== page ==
The people of the Caucasus
in Central Asia
are famous for living well over 100. Most often their longevity
has been attributed to the drinking of kumis (also spelled variously koomis, koumiss or kymyz), which is a kind of fermented mare
's milk. The mare of what species
is often omitted, but, considering the location
and the other ingredient
s, it is undoubtedly the horse
In the original method of preparation, a container was made from the skin of a horse, which was sewn up so that the hair side was outside. The hair was singed off and the bag smoked and the greased with oats or other grain. Mare's milk was stored in the bag, which was hung outside the yurt. At the end of the summer, the cheese sediment at the bottom was scraped out, dried and put away until spring. At that time fresh mare's milk was added to the dried sediment and mixed with some buttermilk. Then a dried horse tendon was added -- I image for a smoother product. The secret to a great kumis is in the shaking. If the kumis was stored in a horsehide bag, it was again hung outside the yurt. Anyone entering or leaving the yurt would give the bag a good shake. When the liquid was quit bubbly it was ready for drinking.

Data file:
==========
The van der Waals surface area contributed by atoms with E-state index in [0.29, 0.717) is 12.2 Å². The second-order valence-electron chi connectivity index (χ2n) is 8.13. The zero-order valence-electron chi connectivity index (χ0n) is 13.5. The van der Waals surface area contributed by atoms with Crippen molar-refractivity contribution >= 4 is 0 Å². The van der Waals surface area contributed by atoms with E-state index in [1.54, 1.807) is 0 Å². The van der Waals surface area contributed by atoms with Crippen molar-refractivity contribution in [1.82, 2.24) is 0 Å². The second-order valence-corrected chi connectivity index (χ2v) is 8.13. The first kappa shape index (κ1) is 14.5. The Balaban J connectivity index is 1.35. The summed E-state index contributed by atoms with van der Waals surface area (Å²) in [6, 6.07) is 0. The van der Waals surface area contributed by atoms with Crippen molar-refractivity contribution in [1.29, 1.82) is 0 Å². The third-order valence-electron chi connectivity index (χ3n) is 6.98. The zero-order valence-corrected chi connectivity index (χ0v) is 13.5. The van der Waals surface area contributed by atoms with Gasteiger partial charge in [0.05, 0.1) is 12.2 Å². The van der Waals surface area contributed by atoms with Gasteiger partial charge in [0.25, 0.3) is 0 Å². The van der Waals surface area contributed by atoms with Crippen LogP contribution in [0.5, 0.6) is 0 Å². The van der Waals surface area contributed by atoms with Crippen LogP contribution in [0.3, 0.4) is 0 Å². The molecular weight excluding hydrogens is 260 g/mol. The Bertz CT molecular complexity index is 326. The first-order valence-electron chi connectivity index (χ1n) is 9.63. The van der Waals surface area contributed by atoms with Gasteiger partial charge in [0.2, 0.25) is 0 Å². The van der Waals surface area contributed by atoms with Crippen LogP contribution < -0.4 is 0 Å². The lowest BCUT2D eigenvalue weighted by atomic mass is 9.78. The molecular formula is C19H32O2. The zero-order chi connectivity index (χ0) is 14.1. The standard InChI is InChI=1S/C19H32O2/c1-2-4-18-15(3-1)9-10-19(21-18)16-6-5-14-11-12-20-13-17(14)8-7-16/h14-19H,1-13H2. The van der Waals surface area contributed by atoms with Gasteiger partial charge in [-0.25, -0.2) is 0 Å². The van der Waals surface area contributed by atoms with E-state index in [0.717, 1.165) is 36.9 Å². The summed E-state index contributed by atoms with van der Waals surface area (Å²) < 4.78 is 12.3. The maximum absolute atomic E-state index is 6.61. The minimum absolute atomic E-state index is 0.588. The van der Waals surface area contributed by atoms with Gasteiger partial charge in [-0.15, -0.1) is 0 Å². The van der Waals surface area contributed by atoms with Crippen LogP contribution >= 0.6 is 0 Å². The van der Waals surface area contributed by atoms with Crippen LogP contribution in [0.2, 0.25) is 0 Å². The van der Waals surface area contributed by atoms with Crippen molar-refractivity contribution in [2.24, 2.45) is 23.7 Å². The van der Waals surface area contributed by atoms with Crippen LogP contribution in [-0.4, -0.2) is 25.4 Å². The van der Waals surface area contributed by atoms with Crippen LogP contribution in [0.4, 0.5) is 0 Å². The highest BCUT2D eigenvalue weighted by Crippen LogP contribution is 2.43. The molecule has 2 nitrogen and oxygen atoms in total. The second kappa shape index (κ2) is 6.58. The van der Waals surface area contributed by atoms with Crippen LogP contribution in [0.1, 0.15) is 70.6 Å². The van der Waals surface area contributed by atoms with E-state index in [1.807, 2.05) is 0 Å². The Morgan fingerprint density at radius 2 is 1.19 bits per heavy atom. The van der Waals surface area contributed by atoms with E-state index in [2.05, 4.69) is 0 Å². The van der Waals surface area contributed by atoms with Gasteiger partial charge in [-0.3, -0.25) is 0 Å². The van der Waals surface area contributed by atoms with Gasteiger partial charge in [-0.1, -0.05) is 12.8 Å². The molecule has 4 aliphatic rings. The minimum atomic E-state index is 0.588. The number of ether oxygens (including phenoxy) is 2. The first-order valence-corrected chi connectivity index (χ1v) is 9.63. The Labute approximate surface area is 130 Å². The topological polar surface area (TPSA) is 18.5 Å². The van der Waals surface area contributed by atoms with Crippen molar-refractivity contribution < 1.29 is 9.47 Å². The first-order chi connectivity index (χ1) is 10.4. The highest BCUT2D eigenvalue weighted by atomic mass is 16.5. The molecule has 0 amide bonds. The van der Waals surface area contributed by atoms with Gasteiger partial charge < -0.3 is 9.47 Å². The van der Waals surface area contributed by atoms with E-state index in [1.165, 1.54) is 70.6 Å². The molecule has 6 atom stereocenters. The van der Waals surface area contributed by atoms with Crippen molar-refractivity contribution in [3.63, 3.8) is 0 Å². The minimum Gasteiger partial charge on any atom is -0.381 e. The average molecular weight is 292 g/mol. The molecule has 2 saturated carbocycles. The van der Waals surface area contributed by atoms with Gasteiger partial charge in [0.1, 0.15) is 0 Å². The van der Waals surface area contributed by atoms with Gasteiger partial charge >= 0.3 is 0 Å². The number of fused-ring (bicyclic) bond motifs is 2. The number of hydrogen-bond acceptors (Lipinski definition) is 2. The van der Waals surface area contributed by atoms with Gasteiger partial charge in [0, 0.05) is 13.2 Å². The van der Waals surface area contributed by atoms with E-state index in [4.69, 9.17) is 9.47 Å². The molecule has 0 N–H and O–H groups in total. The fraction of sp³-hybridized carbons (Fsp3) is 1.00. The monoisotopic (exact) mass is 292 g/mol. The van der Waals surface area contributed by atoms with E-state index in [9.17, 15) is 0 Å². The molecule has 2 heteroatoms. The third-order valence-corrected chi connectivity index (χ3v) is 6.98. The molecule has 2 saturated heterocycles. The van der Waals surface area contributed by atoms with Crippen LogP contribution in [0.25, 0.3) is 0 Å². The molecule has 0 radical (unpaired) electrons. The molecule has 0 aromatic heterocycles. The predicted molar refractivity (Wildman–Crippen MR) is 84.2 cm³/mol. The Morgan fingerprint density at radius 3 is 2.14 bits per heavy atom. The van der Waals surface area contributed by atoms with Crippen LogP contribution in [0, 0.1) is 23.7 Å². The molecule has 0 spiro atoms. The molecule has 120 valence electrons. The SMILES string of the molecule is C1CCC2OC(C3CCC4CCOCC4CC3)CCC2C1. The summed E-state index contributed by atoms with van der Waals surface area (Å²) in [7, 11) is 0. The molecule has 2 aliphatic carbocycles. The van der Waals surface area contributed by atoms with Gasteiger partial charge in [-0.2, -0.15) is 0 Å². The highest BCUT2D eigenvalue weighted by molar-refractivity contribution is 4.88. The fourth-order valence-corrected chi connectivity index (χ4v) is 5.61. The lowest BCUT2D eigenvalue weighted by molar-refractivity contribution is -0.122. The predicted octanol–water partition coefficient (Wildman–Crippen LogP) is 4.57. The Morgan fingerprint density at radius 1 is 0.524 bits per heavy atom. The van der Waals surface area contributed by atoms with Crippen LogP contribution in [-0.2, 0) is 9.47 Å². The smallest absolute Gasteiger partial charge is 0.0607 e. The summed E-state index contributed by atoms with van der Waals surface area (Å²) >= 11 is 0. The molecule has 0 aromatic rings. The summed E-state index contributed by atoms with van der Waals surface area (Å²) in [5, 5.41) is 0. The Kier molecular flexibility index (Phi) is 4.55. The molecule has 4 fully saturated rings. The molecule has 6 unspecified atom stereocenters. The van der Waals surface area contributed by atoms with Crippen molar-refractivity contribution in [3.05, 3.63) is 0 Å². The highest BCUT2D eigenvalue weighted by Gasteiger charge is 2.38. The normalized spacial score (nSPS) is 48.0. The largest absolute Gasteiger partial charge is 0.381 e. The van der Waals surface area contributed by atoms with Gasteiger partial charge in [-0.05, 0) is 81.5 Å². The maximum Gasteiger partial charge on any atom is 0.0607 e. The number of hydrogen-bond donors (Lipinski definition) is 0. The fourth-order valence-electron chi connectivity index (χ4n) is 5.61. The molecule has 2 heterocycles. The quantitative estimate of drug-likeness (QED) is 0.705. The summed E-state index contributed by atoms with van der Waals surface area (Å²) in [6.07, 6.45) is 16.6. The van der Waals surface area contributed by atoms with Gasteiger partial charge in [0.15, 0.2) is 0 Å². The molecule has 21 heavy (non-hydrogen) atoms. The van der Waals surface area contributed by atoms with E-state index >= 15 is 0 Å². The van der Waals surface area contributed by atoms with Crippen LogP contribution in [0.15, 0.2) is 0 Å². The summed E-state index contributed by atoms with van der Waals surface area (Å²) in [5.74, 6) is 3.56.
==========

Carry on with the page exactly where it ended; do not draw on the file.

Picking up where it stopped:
Curious people of the West can make an approximation of kumis with cow's milk, thickened with a bit of cream. Yeast can be used as the fermenting agent. The type of yeast, of course, will affect the final flavor. The wet yeast used in making bread will help he fermentation along considerably. I would imagine that kefir, a milk beverage now available in some supermarkets, could be used instead of yeast. Flavored kefir should be avoided. Instead of a dried horse tendon, you may want to substitute a raw chuck steak for a touch of authenticity.
While you wait for the fermentation to do its work, store the beverage in sealed bottles in a nice warm place. Whenever you think of it give the bottles a good shake. A word of caution, though: if the kumis is fermented in sealed glass bottles, wrap them in thick bath towels, for I have seen bottles explode in the back of the closet, which could be messy. Bon appetit!